The Pandas data frame came back with absolutely flawless code, she said. When asked to do the same thing in Polars, the AI model gave me the exact same code but just changed the import name from Pandas to Polars. The code didn’t work at all, she said. It was a straight-up hallucination.
In an enterprise context, there are particular concerns about the potential for generated code to contain copyrighted material or for developers to inadvertently train LLMs with proprietary data and intellectual property.
When organizations or developers fine-tune LLMs for specific tasks, they often use proprietary or confidential data to improve model performance, said ThoughtSpots Arora. You must take care to ensure that such data is properly sanitized and any sensitive information is removed before fine-tuning. If you give a lot of your software to a public learning system, you risk making it part of the public model.
Endor Labs Hughes called unintended data disclosure during the training process one of the biggest concerns of organizations that are starting to adopt them. Organizations need to establish policies and processes around what’s approved, what’s not approved and what kind of use cases we allow and disallow, he said.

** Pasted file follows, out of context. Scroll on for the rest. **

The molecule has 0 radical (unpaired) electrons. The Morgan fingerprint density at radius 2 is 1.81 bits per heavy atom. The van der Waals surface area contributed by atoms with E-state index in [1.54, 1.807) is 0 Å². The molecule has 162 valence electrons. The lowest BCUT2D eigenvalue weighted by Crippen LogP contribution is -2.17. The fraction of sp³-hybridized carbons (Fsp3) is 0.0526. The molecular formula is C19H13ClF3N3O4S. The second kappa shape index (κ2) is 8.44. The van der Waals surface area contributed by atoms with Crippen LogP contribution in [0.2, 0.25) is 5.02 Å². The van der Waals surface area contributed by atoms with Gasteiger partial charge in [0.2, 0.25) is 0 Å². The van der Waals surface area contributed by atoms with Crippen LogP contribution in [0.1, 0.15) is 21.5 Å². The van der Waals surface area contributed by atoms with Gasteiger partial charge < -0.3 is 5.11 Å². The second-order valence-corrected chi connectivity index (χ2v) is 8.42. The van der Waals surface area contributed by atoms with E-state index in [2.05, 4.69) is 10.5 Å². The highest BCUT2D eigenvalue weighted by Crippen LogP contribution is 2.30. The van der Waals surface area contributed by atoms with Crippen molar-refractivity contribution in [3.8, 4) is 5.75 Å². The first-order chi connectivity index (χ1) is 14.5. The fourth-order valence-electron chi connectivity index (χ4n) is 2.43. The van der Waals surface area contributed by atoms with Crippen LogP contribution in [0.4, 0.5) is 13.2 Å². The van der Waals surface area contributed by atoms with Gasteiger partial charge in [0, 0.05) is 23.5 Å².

The risk is particularly high in the training stage. Any AI can drift if the data its being given is always brand-new, said Red Hats Griffin.
New technology always has unintended consequences. Amplitudes Reeve has lately been musing about one: the possibility that generative AI could slow down the adoption of new technologies by making older ones so easy to use.
That’s what makes these radical new innovations so intriguing. We know theyll trigger massive changes, but we havent a clue exactly what those changes will be.